In spite of imperfect display spaces and weak demand,Pune has grown to become exhibition-friendly for sculptors
Artist Manoj Sharma belongs to Jamshedpur,but has been settled in Pune since the past eight years. During this time ,he has witnessed the gradual growth of art galleries in the city. When he had initially relocated,he had no place to display his artwork. A ceramic potter,Sharma sold most of his work with the help of word-of-mouth publicity. Today,he feels the chances of getting display space for his work has grown considerably. Two months back,Sharma was one of the participating sculptors in a group show called ‘Medley in Ceramics -II’,organised by the Renaissance Art Gallery in Baner. It attempted to showcase sculptors and the new media that they have been putting to use.
In the past one year,group art shows in the city have featured a remarkable number of sculptors. Delicate ceramic pieces,intricately detailed installation art,bronze works and huge pottery-based sculptures have filled exhibition catalogues regularly. At the Renaissance Art Gallery,the last edition of the ‘Medley in Ceramics’ show had a number of sculptors participating. “I had started this exhibition to just let these artists get a full-fledged display space. The display constraints and the cost incurred for sculptors is a major challenge and I wanted the art form to get good exposure,” explains Varsha Munot,curator of the gallery. The first edition had seen only two potters from the city participate. The number grew to eight for this year’s show. In fact,Munot has her gallery space planned in such a manner that sculptors can easily display their works.
For a city whose art scene has been more or less restricted to two dimensional canvasses,this is a fresh perspective. “There is definitely a change in the kind of response I get for my work now,” says Veena Chandran,who considers pottery her passion. Chandran had first exhibited her work in the year 2009 at a gallery in Boat Club. “The visitors now consider this as pieces of art and not just a pot or a pan. Other cities like Delhi and Mumbai were always very open to sculpting,but for Pune this is a good time to be a potter.”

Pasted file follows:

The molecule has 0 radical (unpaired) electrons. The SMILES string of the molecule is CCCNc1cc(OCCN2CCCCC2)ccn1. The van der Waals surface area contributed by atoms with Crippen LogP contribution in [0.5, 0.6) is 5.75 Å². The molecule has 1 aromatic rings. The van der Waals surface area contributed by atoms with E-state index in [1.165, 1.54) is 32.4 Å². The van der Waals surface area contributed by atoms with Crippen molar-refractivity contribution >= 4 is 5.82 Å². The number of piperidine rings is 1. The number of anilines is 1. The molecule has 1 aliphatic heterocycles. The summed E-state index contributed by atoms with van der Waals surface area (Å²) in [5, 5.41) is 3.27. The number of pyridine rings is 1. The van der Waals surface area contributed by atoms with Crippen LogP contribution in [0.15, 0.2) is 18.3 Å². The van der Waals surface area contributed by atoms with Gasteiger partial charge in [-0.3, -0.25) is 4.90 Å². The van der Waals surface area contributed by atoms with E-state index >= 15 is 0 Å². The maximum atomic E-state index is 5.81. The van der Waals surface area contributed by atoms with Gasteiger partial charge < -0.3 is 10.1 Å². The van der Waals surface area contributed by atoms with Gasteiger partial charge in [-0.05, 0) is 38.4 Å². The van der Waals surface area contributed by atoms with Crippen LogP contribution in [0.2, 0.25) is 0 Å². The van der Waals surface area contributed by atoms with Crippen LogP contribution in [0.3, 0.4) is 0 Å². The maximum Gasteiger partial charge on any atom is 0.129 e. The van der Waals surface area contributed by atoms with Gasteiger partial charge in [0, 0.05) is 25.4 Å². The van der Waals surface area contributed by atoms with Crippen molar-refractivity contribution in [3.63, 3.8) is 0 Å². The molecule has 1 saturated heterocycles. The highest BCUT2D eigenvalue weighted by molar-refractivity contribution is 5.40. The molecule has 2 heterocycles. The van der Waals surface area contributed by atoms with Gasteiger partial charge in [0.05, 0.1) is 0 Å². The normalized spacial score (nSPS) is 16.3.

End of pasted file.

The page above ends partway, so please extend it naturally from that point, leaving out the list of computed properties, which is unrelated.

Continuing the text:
At Art2Day gallery,curator and manager Priyamvada Pawar is currently in preparation of the next exhibition. She recognises the infrastructural challenges that installation art entails. “We get sculptors from all over the country. It’s quite a recent event. We have tried to change our gallery in such a way that they get the best possible way to showcase their work. But it’s the logistics that is a tall order. Sometimes the rent to get the art work in the city crosses Rs 20,000. The artists need to balance this with the cost of selling their art.”
An artist needs to be better prepared; he needs to know how to pack his artwork,find the correct mode of transport and a congenial display venue. City sculptors often face the issue of galleries that are designed the improper way. “Sometimes they don’t have pedestals,or if they do,they are too dirty. But,at least there is this recognition that infrastructure needs to be tailor-made for three-dimensional work too,” says Sharma.
Artist Ruby Jhunjunwala feels that in the last ten years,a gradual shift in focus has emerged. “But the market is too dull even now. The most difficult part is to answer the question why so expensive? I have been producing sculptures since the year 1972. I would still call the shift in focus as a very nascent one.” Positive signs also emerge from the way artists have come together to produce art collaborations. “We are all connected now. We discuss issues and try to help each other out. That itself is helping us. Galleries have thrown open their doors to us and though at a snail’s pace,we are slowly getting business,” Jhunjunwala adds.